The climate crisis makes 4 out of 10 young people hesitate to have children

This story was originally published by Tthe Guardian and appears here as part of the Climate Table collaboration.

Four in 10 young people around the world are hesitant to have children as a result of the climate crisis and fear that governments are doing too little to prevent a climate catastrophe, according to a survey conducted in 10 countries.

Nearly six in 10 young people, ages 16 to 25, were very or extremely concerned about climate change, according to the The largest scientific study to date on climate anxiety and youth., published last Tuesday. A similar number said that governments weren’t protecting them, the planet, or future generations, and they felt betrayed by the previous generation and governments.

Three-quarters agreed with the statement “the future is scary” and more than half felt they would have fewer opportunities than their parents. Almost half reported feeling distressed or anxious about the weather in a way that was affecting their daily life and functioning.

The survey of about 10,000 young people covered Australia, Brazil, Finland, France, India, Nigeria, the Philippines, Portugal, the United Kingdom and the United States. It was funded by the Avaaz campaign organization.

Young climate activists said that feelings of anxiety about the weather were now widespread among today’s youth. Mitzi Tan, 23, from the Philippines, said: “I grew up afraid of drowning in my own room. Society tells me that this anxiety is an irrational fear that needs to be overcome, one that meditation and healthy coping mechanisms will ‘fix.’ At its root, our climate anxiety stems from this deep sense of betrayal due to government inaction. To truly address our growing climate anxiety, we need justice. “

It is now common for young people to worry about having children, according to Luisa Neubauer, a 25-year-old climate activist, who is a co-organizer of the school strike movement in Germany and helped achieve the court victory that has forced the Germans. government to reevaluate its climate policies.

She said: “I know a lot of young girls who ask if it is still okay to have children. It is a simple question, but it says a lot about the climatic reality in which we live. We young people realized that worrying about the climate crisis will not stop it. So we turn our individual anxiety into collective action. And now, we fight everywhere: in the streets, in the tribunals, inside and outside institutions around the world. Yet governments are still failing us, as emissions are rising to record levels. The proper response to this study would be for governments to start acting as promised. “

Earlier this month, UNICEF found that children and young people around the world were the most affected by the climate crisis., with one billion children at “extreme risk” from the impacts of climate collapse.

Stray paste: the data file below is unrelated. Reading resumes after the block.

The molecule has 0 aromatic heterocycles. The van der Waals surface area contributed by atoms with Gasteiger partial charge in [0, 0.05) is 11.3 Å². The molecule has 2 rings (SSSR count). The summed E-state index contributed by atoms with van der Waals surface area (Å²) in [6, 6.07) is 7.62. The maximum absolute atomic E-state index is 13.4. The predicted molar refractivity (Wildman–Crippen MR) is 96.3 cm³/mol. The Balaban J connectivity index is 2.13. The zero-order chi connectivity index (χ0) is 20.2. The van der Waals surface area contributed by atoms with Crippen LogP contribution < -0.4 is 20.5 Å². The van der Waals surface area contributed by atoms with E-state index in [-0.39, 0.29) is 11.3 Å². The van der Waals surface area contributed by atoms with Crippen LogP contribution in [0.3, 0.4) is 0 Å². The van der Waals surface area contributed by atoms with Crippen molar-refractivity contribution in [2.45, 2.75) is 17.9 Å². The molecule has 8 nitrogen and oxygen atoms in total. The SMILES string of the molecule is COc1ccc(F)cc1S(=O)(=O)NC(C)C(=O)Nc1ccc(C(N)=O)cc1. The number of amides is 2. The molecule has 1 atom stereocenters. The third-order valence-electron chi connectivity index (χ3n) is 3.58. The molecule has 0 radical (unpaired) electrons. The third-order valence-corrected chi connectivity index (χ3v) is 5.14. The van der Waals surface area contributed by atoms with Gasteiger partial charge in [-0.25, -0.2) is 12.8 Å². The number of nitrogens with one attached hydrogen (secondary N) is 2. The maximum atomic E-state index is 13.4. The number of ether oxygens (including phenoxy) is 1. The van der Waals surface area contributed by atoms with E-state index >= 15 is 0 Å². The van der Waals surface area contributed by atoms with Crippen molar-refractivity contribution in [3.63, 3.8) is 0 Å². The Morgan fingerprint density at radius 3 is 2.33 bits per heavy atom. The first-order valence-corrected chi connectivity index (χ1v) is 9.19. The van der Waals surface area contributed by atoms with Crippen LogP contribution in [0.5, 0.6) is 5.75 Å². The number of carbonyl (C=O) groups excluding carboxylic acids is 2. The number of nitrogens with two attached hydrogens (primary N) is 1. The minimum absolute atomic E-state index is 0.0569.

The study, titled Young people’s voices on climate anxiety, government betrayal and moral damage: a global phenomenon, has been published in advance of publication, while it is in the process of peer review, by the scientific journal Lancet Planetary Health. The survey was conducted and analyzed by seven academic institutions in the United Kingdom, Europe, and the United States, including the University of Bath, the University of East Anglia, and the Oxford Health NHS Foundation Trust.

Four in 10 young people around the world are hesitant to have children as a result of the climate crisis and fear that governments are doing too little to prevent a climate catastrophe, according to recent surveys in 10 countries. #Climate anxiety

The survey adds to previous surveys, who have also found high levels of anxiety on the climate crisis around the world, including fears of having children.

Caroline Hickman, from the University of Bath Climate Psychology Alliance and co-lead author of the study, said: “This study presents a gruesome picture of widespread weather anxiety in our children and youth. It suggests for the first time that high levels of psychological distress in young people are related to government inaction. Our children’s anxiety is a completely rational reaction given the inadequate responses to climate change they are seeing from governments. What else do governments need to hear to take action? “

Francois Hollande, who was president of France when the Paris Agreement was forged in 2015, urged governments meeting in November in Glasgow for the UN’s COP26 climate summit to take note. “Six years after the Paris Agreement, we must open our eyes to the violence of climate change, to its impact on our planet, but also to the mental health of our youth, as this alarming study shows. We must act urgently and do everything possible to give a future to the younger generations, ”he said.

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